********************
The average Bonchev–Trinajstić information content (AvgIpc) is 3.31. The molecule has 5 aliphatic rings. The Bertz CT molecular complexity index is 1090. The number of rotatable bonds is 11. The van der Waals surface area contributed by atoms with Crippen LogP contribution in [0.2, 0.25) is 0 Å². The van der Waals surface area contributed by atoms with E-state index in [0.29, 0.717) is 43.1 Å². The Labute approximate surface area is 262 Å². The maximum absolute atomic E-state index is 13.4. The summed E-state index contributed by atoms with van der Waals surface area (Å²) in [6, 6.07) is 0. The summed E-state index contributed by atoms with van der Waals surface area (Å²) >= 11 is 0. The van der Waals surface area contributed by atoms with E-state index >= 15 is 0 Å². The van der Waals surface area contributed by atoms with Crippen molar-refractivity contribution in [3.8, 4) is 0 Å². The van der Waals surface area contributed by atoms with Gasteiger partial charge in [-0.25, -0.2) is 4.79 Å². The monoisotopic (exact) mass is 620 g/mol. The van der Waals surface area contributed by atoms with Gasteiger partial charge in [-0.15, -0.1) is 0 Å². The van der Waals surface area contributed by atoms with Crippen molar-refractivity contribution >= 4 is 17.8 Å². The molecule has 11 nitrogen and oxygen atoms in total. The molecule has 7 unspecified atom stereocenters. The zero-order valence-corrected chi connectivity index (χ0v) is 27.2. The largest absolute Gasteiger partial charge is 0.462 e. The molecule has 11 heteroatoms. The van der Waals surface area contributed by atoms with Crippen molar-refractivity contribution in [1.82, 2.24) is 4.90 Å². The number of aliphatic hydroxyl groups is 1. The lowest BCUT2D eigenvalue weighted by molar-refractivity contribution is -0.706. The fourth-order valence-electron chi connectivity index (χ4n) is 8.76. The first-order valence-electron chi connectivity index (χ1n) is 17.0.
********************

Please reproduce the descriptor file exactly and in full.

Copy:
The average Bonchev–Trinajstić information content (AvgIpc) is 3.31. The molecule has 5 aliphatic rings. The Bertz CT molecular complexity index is 1090. The number of rotatable bonds is 11. The van der Waals surface area contributed by atoms with Crippen LogP contribution in [0.2, 0.25) is 0 Å². The van der Waals surface area contributed by atoms with E-state index in [0.29, 0.717) is 43.1 Å². The Labute approximate surface area is 262 Å². The maximum absolute atomic E-state index is 13.4. The summed E-state index contributed by atoms with van der Waals surface area (Å²) in [6, 6.07) is 0. The summed E-state index contributed by atoms with van der Waals surface area (Å²) >= 11 is 0. The van der Waals surface area contributed by atoms with E-state index >= 15 is 0 Å². The van der Waals surface area contributed by atoms with Crippen molar-refractivity contribution in [3.8, 4) is 0 Å². The van der Waals surface area contributed by atoms with Gasteiger partial charge in [-0.25, -0.2) is 4.79 Å². The monoisotopic (exact) mass is 620 g/mol. The van der Waals surface area contributed by atoms with Gasteiger partial charge in [-0.15, -0.1) is 0 Å². The van der Waals surface area contributed by atoms with Crippen molar-refractivity contribution >= 4 is 17.8 Å². The molecule has 11 nitrogen and oxygen atoms in total. The molecule has 7 unspecified atom stereocenters. The zero-order valence-corrected chi connectivity index (χ0v) is 27.2. The largest absolute Gasteiger partial charge is 0.462 e. The molecule has 11 heteroatoms. The van der Waals surface area contributed by atoms with Crippen molar-refractivity contribution in [1.82, 2.24) is 4.90 Å². The number of aliphatic hydroxyl groups is 1. The lowest BCUT2D eigenvalue weighted by molar-refractivity contribution is -0.706. The fourth-order valence-electron chi connectivity index (χ4n) is 8.76. The first-order valence-electron chi connectivity index (χ1n) is 17.0.